Cold can hurt!
Cold-weather operations present many hazards that, if not approached correctly, can lead to disaster: severe cold injuries, carbon monoxide poisoning, and tent fires, just to name a few. But, the winter environment also introduces other, not-so-serious risks that can increase pain and decrease productivity. These minor aches and pains are not only a nuisance; they are also costly in terms of lost manhours and dollars.
Fortunately, most cold injuries are completely preventable if appropriate, precautionary measures are taken. Be on the lookout for these symptoms and seek the proper medical treatment if you or one of your people exhibits any of the following.
This type of injury, along with more serious ailments such as frostbite, can occur anytime the air temperature is below freezing. Frostnip is caused by water freezing on the skin's surface. In exposed skin, the risk of a freezing injury increases with higher wind speeds.
Frostnipped skin will appear red and possibly swollen. Although painful, frostnip generally is limited to the skin's surface--the face, ears, and extremities being particularly vulnerable--and causes no further damage after the affected area is re-warmed. However, repeated frostnip in the same spot can dry and crack the skin, making it very sensitive. It also is important to note that distinguishing between frostnip and frostbite can be very difficult. Frostnip must be taken very seriously and all frostnip injuries should be reported immediately.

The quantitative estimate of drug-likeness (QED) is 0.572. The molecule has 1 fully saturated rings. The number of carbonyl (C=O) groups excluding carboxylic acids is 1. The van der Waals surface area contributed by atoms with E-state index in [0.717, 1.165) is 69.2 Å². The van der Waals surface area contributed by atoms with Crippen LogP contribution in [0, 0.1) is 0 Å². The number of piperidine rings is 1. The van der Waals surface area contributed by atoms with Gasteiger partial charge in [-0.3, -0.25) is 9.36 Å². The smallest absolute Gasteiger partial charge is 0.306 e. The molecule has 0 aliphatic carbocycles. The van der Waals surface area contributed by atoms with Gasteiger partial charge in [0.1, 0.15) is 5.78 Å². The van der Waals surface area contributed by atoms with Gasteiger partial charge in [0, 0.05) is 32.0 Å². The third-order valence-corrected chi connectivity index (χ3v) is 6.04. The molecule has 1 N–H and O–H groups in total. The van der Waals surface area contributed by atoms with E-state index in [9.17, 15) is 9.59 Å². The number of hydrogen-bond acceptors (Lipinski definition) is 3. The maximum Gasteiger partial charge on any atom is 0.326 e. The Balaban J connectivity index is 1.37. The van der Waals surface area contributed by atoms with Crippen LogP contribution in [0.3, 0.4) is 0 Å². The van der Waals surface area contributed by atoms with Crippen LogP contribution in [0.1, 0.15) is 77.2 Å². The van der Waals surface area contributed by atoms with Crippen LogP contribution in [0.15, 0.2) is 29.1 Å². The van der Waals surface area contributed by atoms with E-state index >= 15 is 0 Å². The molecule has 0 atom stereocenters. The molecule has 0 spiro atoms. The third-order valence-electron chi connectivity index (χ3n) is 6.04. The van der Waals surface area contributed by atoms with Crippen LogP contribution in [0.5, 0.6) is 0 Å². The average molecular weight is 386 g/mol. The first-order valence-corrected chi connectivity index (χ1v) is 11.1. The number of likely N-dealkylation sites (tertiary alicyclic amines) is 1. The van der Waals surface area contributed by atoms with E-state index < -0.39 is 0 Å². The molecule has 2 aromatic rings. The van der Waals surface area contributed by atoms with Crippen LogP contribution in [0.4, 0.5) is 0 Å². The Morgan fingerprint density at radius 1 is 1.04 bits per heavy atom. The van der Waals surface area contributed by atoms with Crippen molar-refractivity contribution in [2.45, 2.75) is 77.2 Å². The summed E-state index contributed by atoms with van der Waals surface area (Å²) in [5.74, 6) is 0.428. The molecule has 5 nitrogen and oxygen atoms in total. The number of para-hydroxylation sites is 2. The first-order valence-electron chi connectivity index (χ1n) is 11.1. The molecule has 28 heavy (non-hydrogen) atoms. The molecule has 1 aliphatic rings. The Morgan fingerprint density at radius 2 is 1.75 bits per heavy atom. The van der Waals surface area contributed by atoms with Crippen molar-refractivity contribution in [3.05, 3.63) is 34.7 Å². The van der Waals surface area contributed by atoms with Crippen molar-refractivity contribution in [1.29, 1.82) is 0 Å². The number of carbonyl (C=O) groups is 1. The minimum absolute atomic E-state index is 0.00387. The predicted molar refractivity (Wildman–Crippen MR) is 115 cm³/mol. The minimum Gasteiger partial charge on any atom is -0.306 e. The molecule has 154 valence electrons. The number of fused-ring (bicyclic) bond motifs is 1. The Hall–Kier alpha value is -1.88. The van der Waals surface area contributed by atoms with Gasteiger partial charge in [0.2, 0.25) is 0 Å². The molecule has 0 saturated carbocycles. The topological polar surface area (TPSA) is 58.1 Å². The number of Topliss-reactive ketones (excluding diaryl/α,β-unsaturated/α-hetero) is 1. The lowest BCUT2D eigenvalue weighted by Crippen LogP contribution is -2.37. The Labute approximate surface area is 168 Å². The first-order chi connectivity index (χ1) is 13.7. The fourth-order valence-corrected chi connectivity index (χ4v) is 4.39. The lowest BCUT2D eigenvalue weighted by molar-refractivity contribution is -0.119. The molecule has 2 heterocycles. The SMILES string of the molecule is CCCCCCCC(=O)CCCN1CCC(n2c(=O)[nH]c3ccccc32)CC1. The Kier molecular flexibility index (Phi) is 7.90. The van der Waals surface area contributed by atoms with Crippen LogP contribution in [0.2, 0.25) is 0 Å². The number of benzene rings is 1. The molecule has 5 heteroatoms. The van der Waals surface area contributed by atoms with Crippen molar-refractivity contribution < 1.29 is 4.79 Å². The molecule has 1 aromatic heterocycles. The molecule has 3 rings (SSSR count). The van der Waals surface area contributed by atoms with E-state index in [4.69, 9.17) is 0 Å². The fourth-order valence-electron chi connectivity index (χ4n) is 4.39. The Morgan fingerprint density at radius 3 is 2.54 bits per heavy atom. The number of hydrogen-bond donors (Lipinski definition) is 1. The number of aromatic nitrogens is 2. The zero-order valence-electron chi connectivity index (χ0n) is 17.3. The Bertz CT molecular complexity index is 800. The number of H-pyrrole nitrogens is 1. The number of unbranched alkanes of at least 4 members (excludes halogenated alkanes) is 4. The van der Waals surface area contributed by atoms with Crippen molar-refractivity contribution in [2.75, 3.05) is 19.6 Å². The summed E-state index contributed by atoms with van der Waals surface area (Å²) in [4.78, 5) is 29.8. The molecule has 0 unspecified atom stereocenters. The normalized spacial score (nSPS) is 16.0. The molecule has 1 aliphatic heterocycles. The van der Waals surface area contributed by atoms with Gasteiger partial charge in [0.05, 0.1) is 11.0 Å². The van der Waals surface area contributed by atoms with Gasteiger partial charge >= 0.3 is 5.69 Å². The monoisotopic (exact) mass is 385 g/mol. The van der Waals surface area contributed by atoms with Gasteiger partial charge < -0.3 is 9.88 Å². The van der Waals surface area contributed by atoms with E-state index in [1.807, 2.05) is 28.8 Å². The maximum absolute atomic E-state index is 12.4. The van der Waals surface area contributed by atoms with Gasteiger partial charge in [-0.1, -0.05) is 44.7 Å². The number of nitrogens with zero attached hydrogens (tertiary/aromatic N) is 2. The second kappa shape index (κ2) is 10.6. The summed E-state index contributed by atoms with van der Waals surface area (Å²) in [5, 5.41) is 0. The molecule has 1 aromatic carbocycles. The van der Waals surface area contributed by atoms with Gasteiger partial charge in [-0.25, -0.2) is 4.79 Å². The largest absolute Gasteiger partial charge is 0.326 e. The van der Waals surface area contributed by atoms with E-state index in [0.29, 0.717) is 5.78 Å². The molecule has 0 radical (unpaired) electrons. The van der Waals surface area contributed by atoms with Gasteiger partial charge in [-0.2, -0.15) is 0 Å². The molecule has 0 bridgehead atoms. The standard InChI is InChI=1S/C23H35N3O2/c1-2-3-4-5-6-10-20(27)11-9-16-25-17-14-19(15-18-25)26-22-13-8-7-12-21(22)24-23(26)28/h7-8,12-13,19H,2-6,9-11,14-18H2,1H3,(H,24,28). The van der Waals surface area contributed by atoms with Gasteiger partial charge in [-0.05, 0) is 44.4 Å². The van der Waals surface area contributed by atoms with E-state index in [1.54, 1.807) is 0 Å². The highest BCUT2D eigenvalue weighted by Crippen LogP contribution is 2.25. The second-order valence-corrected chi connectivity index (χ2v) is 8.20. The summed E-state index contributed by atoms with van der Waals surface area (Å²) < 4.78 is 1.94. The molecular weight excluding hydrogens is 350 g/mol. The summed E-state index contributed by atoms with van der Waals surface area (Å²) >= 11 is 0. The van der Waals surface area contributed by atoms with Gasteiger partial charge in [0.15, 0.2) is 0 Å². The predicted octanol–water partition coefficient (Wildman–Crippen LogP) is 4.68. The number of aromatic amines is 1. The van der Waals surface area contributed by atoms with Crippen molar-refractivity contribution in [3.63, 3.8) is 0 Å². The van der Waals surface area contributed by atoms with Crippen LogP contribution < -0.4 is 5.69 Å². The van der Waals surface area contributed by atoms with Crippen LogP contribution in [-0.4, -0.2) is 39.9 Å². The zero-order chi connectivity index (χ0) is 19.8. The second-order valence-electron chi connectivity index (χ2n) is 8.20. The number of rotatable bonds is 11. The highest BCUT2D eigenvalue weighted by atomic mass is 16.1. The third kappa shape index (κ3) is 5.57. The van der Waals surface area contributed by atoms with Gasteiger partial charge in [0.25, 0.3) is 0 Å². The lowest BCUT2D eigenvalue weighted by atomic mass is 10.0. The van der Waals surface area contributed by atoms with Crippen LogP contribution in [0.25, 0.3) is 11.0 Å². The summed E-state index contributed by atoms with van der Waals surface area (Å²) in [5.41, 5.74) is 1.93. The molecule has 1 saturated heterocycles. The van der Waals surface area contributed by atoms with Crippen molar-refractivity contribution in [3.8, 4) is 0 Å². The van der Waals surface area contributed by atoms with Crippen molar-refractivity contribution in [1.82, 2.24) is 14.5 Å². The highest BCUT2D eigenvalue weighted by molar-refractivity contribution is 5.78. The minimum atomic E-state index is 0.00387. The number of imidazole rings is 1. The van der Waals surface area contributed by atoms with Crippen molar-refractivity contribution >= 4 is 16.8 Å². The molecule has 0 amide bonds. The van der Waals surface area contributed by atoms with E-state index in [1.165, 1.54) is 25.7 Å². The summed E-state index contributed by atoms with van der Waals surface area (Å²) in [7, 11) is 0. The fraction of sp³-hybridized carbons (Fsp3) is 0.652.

You don't have to be in the desert or at the beach to get sunburned--the threat of sunburn depends on the intensity of sunlight, not air temperature. Add in snow, ice, and lightly colored objects, all of which reflect the sun's rays, and the scene is set for a major sunburn injury if you're not careful. Sunburned skin will be painful and hot to the touch, appear red, and possibly swollen and blistered.
To prevent sunburn anytime of the year and in all environments, use sunscreen with a sun protection factor of at least 15 and cover all exposed skin. In cold weather, sunscreen should be alcohol-free. If you should become sunburned, prevent further exposure and apply a moisturizing lotion; aspirin or acetaminophen may be given for pain. People with large areas of injured or blistered skin should be evacuated for medical treatment.
Snow blindness, like sunburn, is a threat posed by the intensity of the sun's rays, not the temperature outside. Solar radiation can "sunburn" unprotected eyes, leading to snow blindness. Symptoms of snow blindness include painful, gritty eyes with profuse tearing, blurred vision, and possibly, a headache. People suffering from snow blindness should be removed from direct sunlight and allowed to rest in a dark area with their eyes covered by cool, wet bandages until they can be evacuated. Bacitracin or erythromycin ophthalmic ointment also should be applied.
Protective eyewear or goggles that block at least 90 percent of ultraviolet radiation can help prevent snow blindness, and sunglasses with visible light transmittance in the 5 to 10 percent range are needed to reduce the sun's reflection off snow. In addition to protective eyewear, sideshields or deeply wrapped lens designs should be used to reduce the chances of eye injury.
Editor's Note: Courtesy of the Army Safety Center
By Julie Shelley, Fort Rucker, Ala.
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|Date:||Feb 1, 2004|
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